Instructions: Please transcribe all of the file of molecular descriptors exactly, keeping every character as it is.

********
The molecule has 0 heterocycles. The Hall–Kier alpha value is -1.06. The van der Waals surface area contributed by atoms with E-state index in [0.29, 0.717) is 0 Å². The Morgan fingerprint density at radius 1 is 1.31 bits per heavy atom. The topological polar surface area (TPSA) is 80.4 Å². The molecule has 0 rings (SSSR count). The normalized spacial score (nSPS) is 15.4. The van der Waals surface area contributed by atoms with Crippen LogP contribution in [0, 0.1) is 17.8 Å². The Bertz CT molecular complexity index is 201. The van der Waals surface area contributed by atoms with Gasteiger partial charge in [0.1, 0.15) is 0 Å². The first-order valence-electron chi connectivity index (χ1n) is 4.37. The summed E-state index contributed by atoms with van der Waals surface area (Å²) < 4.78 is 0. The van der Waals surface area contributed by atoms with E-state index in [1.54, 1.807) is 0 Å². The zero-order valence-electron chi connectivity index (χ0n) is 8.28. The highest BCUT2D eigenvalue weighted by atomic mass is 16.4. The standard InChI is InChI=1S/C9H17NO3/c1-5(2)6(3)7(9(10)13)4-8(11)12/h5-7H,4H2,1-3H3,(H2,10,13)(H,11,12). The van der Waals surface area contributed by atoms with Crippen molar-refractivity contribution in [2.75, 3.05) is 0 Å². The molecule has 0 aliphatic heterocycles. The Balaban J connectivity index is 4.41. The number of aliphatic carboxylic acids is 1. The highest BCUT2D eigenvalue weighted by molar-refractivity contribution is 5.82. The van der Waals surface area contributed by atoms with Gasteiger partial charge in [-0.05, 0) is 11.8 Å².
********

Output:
The molecule has 0 heterocycles. The Hall–Kier alpha value is -1.06. The van der Waals surface area contributed by atoms with E-state index in [0.29, 0.717) is 0 Å². The Morgan fingerprint density at radius 1 is 1.31 bits per heavy atom. The topological polar surface area (TPSA) is 80.4 Å². The molecule has 0 rings (SSSR count). The normalized spacial score (nSPS) is 15.4. The van der Waals surface area contributed by atoms with Crippen LogP contribution in [0, 0.1) is 17.8 Å². The Bertz CT molecular complexity index is 201. The van der Waals surface area contributed by atoms with Gasteiger partial charge in [0.1, 0.15) is 0 Å². The first-order valence-electron chi connectivity index (χ1n) is 4.37. The summed E-state index contributed by atoms with van der Waals surface area (Å²) < 4.78 is 0. The van der Waals surface area contributed by atoms with E-state index in [1.54, 1.807) is 0 Å². The zero-order valence-electron chi connectivity index (χ0n) is 8.28. The highest BCUT2D eigenvalue weighted by atomic mass is 16.4. The standard InChI is InChI=1S/C9H17NO3/c1-5(2)6(3)7(9(10)13)4-8(11)12/h5-7H,4H2,1-3H3,(H2,10,13)(H,11,12). The van der Waals surface area contributed by atoms with Crippen molar-refractivity contribution in [2.75, 3.05) is 0 Å². The molecule has 0 aliphatic heterocycles. The Balaban J connectivity index is 4.41. The number of aliphatic carboxylic acids is 1. The highest BCUT2D eigenvalue weighted by molar-refractivity contribution is 5.82. The van der Waals surface area contributed by atoms with Gasteiger partial charge in [-0.05, 0) is 11.8 Å².